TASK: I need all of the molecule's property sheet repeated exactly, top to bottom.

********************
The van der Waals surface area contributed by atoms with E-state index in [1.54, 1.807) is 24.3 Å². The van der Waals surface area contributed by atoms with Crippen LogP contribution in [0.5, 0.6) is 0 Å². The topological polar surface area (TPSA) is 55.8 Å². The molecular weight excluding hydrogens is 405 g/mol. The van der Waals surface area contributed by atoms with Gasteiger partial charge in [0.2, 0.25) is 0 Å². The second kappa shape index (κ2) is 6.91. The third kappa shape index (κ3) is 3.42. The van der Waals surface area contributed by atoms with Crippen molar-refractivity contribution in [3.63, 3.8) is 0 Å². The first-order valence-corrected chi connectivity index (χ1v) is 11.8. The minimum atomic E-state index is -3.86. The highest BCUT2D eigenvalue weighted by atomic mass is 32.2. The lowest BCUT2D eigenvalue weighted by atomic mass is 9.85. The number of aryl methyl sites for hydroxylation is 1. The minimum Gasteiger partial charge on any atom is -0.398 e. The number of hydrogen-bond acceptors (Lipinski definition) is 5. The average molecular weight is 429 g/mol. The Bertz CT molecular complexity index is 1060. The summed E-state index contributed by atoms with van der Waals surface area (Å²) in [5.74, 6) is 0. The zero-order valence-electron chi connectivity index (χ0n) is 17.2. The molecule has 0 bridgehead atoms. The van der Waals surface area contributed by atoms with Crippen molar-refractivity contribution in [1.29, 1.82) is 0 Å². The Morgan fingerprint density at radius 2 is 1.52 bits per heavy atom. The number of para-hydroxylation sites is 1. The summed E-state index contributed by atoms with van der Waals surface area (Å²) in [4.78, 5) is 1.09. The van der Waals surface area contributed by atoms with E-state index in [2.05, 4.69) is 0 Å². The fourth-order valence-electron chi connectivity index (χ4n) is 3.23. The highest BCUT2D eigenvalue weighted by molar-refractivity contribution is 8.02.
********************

The van der Waals surface area contributed by atoms with E-state index in [1.54, 1.807) is 24.3 Å². The van der Waals surface area contributed by atoms with Crippen LogP contribution in [0.5, 0.6) is 0 Å². The topological polar surface area (TPSA) is 55.8 Å². The molecular weight excluding hydrogens is 405 g/mol. The van der Waals surface area contributed by atoms with Gasteiger partial charge in [0.2, 0.25) is 0 Å². The second kappa shape index (κ2) is 6.91. The third kappa shape index (κ3) is 3.42. The van der Waals surface area contributed by atoms with Crippen molar-refractivity contribution in [3.63, 3.8) is 0 Å². The first-order valence-corrected chi connectivity index (χ1v) is 11.8. The minimum atomic E-state index is -3.86. The highest BCUT2D eigenvalue weighted by atomic mass is 32.2. The lowest BCUT2D eigenvalue weighted by atomic mass is 9.85. The number of aryl methyl sites for hydroxylation is 1. The minimum Gasteiger partial charge on any atom is -0.398 e. The number of hydrogen-bond acceptors (Lipinski definition) is 5. The average molecular weight is 429 g/mol. The Bertz CT molecular complexity index is 1060. The summed E-state index contributed by atoms with van der Waals surface area (Å²) in [5.74, 6) is 0. The zero-order valence-electron chi connectivity index (χ0n) is 17.2. The molecule has 0 bridgehead atoms. The van der Waals surface area contributed by atoms with Crippen molar-refractivity contribution in [1.29, 1.82) is 0 Å². The Morgan fingerprint density at radius 2 is 1.52 bits per heavy atom. The number of para-hydroxylation sites is 1. The summed E-state index contributed by atoms with van der Waals surface area (Å²) in [4.78, 5) is 1.09. The van der Waals surface area contributed by atoms with E-state index in [2.05, 4.69) is 0 Å². The fourth-order valence-electron chi connectivity index (χ4n) is 3.23. The highest BCUT2D eigenvalue weighted by molar-refractivity contribution is 8.02.